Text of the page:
When we first meet Maggie in “Love & Other Drugs,” she’s being examined in a doctor’s office. A free-spirited young artist suffering from Parkinson’s disease, she’s worried about a blotch on her breast. She unbuttons her blouse and shows the mark to her physician, who calmly diagnoses it as a spider bite.
Anne Hathaway, who plays Maggie, exposes plenty more of her anatomy in this hyper, romantic dramedy. So does co-star Jake Gyllenhaal, whose brash pharmaceutical salesman Jamie falls so hard for her that he gives up his playboy ways.
Both co-stars seem to enjoy prancing around in their birthday suits, showing off bodies that are good advertisements for healthy diet and exercise.
All the nudity may help you forget the problematic script, which was inspired by Jamie Reidy’s memoir, “Hard Sell: The Evolution of a Viagra Salesman.” Screenwriters Edward Zwick (who also directed), Charles Randolph and Marshall Herskovitz have turned Reidy’s account of shenanigans in the pharmaceutical industry into a treacly romance in which the shady business is relegated to a supporting role.
Maggie is initially wary of Jamie, and not just because of his flexible ethical code, which allows him to pose as an observing medical intern while Maggie bares her breast to the doctor. She’s more afraid of an intimate relationship that might make her rely on another human being while her disease takes its toll.
Hathaway and Gyllenhaal, previously paired in “Brokeback Mountain,” are both charismatic performers and together they set off some sparks. Yet I found myself wanting more of the satiric subplot involving Jamie’s rise as a drug salesman, including his friendships with his cynical boss (Oliver Platt), a sleazy doctor (Hank Azaria) and a married rival (Gabriel Macht) who previously had an affair with Maggie.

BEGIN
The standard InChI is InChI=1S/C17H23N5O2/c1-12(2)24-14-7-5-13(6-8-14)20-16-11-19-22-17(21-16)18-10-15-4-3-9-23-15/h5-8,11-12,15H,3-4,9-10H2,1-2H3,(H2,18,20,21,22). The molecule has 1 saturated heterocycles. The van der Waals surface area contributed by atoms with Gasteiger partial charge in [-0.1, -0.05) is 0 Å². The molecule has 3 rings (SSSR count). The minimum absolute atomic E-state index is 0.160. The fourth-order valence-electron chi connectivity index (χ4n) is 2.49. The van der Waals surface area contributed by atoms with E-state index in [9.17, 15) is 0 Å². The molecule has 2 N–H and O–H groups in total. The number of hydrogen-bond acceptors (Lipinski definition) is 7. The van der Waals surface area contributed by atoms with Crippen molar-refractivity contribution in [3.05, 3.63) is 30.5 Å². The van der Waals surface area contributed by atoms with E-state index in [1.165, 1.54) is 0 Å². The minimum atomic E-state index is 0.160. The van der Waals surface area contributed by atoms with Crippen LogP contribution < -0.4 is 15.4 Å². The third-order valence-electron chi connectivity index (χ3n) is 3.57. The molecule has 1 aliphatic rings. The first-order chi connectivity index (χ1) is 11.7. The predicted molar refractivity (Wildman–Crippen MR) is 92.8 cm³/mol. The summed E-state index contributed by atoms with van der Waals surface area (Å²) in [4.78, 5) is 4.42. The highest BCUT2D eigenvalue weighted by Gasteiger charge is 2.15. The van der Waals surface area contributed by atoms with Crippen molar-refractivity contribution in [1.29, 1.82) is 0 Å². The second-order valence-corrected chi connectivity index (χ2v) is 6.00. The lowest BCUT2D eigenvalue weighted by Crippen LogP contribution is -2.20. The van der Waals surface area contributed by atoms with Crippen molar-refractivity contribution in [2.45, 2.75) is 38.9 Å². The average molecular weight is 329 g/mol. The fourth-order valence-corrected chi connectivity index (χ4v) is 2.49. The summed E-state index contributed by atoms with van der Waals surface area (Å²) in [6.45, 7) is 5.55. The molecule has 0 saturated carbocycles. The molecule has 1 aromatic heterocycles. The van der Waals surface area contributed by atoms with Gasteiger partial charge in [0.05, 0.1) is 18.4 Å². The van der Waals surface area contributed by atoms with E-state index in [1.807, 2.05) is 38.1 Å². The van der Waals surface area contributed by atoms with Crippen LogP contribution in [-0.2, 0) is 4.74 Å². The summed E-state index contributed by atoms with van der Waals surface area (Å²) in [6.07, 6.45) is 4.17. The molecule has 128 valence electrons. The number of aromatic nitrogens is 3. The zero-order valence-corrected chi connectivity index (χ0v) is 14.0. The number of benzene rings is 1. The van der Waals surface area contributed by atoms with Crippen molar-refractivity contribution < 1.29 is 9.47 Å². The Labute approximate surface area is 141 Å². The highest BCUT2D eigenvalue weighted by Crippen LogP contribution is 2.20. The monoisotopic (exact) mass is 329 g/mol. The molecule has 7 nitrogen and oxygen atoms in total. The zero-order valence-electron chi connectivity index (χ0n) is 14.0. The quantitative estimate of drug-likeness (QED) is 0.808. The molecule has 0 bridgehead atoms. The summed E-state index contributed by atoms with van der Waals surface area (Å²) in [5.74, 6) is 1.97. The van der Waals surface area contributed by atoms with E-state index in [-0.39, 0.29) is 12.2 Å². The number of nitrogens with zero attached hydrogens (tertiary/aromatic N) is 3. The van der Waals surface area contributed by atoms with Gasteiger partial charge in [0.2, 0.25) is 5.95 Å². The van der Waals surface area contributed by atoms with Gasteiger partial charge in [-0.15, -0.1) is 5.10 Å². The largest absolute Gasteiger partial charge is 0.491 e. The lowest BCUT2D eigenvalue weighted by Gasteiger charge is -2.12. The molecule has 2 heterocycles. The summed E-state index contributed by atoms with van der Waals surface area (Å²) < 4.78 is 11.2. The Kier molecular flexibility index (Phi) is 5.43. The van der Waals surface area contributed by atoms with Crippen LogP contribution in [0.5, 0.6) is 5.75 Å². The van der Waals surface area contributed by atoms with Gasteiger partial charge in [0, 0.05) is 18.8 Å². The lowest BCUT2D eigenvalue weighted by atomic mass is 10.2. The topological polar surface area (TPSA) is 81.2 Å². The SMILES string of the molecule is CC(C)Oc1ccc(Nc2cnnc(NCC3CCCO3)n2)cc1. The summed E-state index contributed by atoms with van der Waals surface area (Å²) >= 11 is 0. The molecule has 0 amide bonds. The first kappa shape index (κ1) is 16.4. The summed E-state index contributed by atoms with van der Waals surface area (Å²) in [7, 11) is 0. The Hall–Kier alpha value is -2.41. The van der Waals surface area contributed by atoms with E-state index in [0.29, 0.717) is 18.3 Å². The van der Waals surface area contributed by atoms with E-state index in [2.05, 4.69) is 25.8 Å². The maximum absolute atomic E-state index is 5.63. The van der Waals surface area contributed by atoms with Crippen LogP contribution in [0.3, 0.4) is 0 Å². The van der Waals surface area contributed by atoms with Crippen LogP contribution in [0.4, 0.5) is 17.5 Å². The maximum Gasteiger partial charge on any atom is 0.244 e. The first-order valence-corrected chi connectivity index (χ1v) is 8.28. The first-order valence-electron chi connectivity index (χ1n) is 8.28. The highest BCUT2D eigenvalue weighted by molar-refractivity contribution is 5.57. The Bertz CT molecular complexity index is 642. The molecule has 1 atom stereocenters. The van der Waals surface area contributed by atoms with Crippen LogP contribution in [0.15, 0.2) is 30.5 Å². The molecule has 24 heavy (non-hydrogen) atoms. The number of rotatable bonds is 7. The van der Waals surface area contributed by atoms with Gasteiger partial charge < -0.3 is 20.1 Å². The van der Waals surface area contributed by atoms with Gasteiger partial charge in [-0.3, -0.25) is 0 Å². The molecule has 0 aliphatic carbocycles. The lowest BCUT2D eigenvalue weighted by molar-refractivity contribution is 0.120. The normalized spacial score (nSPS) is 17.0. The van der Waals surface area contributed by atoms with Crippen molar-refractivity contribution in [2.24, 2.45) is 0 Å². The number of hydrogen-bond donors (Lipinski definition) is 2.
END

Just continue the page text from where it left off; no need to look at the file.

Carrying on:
Their world, in which drug salesmen curry favor with doctors by procuring women and concert tickets, could have provided enough material for an interesting movie without the illness du jour.
“Love & Other Drugs,” from 20th Century Fox, opens today across the U.S. Rating: **
“Tangled,” Walt Disney’s 50th animated feature, combines elements of its old-fashioned films and modern technology with mixed success.
This musical 3-D version of the Rapunzel tale features the uplifting songs (by Alan Menken and Glenn Slater), vivid characters and gentle humor that you’ve come to expect from an animated Disney movie. However, it lacks the originality and magical touch of the studio’s classics.
Co-directors Nathan Greno and Byron Howard have reworked the Brothers Grimm tale about a long-haired girl trapped in a tower, transforming Rapunzel (voiced by Mandy Moore) from a commoner into a princess and changing her savior from a prince to a charming thief named Flynn Rider (Zachary Levi). New characters also include the fearless horse Maximus, the cute chameleon Pascal and the Stabbington Brothers, two giant goons who’ve been double-crossed by their former partner Flynn.
Rapunzel’s captor, the devious Mother Gothel (Donna Murphy), uses the teenager’s 70-foot-long golden tresses as an elixir to keep herself young. Rapunzel’s hair, especially when it’s used as a ladder to climb up the tower, and a floating lantern scene are wonderfully rendered in 3-D. Other times, the extra dimension adds little.
“Tangled,” from Walt Disney Pictures, opens today across the U.S. Rating: **1/2
What the Stars Mean: **** Excellent *** Good ** Average * Poor (No stars) Worthless
(Rick Warner is the movie critic for Muse, the arts and leisure section of Bloomberg News. Opinions expressed are his own.)
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